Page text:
While many of you have Tuesday off, it might be more of a “workation,” rather than a vacation.
New research finds that 54 percent of Americans check in with work during time off.
That’s up from 41 percent just last year.
You’ll find people from all over the region and nation at Falls Park, but one thing they have in common is that they’re trying to stay disconnected from work.
“I got text messages yesterday. My husband asked, ‘What are you doing?’ I said, ‘I’ve just got to answer these quick,'” Aubrey Kelling said.
Around half of workers are like Aubrey Kelling who’s visiting from Minnesota. They stay on top of work issues while on vacation and say they’ll jump in if necessary.
“Annoying, yes. When I have the day off, I don’t want anything to do with work,” Bryan Kelling said.
So who has the most difficult time disconnecting? Researchers say it’s tech-savvy millennials.
“They can’t disconnect to save their life. I think it’s only going to get worse and worse of course,” Bryan Kelling said.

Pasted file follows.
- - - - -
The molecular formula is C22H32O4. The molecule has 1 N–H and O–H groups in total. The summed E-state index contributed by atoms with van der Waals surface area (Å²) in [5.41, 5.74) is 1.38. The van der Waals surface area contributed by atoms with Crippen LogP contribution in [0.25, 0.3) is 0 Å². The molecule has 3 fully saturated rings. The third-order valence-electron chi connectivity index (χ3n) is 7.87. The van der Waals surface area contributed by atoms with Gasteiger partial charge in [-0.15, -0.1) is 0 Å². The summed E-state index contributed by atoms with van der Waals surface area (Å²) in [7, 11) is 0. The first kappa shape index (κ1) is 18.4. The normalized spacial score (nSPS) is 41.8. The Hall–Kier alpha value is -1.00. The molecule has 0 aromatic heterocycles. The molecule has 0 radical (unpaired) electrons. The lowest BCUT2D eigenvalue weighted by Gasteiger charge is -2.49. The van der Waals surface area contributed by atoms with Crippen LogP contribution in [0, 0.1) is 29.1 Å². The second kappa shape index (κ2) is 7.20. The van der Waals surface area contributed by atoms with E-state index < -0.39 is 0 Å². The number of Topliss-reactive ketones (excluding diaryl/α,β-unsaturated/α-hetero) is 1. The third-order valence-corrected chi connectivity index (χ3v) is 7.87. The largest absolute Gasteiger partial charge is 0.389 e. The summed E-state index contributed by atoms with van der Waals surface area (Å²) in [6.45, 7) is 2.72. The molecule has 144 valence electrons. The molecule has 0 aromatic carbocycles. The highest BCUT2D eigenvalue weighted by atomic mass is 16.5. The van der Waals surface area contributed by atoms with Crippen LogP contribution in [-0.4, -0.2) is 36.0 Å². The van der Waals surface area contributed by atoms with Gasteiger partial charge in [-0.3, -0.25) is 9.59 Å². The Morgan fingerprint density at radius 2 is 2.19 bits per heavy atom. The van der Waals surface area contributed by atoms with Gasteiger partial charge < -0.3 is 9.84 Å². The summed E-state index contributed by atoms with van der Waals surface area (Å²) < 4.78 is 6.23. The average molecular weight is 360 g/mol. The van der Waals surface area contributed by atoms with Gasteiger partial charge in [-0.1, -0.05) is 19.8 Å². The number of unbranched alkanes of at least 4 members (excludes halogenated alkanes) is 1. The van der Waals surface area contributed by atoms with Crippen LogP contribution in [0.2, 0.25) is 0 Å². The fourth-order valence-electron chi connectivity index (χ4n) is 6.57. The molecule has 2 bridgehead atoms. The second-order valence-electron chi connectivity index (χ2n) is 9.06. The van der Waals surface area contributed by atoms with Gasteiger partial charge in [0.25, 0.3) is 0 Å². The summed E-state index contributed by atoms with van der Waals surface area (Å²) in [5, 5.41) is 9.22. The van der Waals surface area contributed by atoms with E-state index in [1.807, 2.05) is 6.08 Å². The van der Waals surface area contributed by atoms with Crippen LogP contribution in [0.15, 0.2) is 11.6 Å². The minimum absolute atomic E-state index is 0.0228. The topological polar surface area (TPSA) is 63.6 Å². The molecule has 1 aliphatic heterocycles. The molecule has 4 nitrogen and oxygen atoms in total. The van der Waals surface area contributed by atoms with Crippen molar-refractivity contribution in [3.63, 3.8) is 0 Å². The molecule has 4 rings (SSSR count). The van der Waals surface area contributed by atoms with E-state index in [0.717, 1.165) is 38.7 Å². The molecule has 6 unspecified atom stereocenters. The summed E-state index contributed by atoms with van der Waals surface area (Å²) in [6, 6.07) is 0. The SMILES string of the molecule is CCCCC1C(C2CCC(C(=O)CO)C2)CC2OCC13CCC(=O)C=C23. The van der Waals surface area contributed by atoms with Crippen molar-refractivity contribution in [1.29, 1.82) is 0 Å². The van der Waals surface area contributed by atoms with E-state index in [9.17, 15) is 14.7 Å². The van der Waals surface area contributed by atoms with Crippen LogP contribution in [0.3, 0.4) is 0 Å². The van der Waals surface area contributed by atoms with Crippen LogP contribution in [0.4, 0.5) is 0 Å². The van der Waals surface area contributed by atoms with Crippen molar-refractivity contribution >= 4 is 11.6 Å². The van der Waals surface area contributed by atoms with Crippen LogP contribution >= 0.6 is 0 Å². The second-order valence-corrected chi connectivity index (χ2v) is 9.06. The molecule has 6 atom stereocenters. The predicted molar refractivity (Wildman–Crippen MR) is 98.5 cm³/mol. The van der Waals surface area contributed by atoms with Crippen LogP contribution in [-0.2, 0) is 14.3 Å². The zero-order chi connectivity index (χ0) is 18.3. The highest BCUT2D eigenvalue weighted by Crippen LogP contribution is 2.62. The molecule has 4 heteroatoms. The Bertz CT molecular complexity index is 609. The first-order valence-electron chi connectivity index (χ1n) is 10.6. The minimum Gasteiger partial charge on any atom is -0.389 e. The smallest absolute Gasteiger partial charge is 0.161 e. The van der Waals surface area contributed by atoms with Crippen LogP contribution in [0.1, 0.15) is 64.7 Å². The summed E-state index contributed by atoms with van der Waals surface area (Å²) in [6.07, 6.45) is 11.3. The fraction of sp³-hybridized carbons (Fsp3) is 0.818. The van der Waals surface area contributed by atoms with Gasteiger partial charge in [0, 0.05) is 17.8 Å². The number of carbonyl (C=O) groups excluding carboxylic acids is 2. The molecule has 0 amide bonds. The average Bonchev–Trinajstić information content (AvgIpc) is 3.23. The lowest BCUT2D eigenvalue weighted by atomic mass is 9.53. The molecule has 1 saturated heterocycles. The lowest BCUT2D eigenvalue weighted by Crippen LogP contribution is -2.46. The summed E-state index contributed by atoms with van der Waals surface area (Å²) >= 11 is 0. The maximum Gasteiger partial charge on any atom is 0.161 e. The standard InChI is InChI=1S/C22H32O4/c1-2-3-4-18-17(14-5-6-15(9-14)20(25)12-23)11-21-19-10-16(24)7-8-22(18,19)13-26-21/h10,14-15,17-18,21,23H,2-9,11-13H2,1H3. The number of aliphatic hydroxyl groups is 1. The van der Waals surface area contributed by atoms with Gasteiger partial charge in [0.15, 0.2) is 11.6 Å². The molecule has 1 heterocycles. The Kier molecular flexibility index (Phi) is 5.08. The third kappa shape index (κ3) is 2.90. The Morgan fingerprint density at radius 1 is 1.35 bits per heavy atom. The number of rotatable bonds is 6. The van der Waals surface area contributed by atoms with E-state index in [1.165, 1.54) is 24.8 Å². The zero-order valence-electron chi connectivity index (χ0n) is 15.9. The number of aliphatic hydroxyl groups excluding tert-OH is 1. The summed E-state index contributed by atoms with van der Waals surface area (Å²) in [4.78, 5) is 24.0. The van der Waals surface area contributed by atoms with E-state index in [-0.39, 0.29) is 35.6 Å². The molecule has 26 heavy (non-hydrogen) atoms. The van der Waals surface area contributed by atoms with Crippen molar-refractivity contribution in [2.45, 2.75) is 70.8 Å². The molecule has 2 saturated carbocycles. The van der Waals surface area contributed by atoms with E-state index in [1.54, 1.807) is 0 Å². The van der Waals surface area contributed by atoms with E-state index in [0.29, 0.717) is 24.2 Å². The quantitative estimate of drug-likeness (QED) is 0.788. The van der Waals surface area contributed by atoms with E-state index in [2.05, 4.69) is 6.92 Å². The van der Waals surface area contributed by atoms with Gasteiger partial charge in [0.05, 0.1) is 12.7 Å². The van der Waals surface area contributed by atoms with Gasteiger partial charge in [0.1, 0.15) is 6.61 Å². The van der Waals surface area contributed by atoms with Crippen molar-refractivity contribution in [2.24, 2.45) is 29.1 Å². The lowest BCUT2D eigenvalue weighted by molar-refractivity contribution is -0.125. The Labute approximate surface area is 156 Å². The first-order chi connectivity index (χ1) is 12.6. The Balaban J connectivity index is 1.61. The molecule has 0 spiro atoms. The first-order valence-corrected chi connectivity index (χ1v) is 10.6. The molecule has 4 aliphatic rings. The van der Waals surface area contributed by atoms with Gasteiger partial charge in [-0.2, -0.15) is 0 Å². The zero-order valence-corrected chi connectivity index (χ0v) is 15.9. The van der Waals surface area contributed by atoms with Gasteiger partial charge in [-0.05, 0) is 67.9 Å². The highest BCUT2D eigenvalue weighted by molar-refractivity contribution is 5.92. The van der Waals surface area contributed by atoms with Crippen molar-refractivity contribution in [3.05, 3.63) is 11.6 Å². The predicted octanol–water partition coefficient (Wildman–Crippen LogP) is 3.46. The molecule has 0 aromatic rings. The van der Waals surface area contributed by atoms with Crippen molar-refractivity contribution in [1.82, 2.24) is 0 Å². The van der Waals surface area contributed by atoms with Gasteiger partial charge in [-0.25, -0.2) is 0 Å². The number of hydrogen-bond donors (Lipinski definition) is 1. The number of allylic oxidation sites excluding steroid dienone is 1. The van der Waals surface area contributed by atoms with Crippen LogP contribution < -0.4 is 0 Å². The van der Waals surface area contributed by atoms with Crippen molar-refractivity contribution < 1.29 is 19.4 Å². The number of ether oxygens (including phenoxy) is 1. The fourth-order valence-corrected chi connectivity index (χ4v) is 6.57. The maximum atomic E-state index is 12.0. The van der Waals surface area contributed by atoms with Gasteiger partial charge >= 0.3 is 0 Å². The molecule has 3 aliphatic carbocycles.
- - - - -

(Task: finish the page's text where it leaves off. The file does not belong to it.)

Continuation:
High school senior Kaitlyn Scriven says it’s not necessarily a bad thing.
“For work reasons that can actually be helpful,” Scriven said.
In fact, it can make going back to work less stressful. However, Scriven also says she makes an effort to still capture the picture-perfect vacation.
“I like to take photos a lot because if you focus on what’s around you, it can be an escape from everything,” Scriven said.
An escape that still often involves working away from home.
There was some good news from Accountemps research though.
While more people are checking in with work, they’re doing it less often.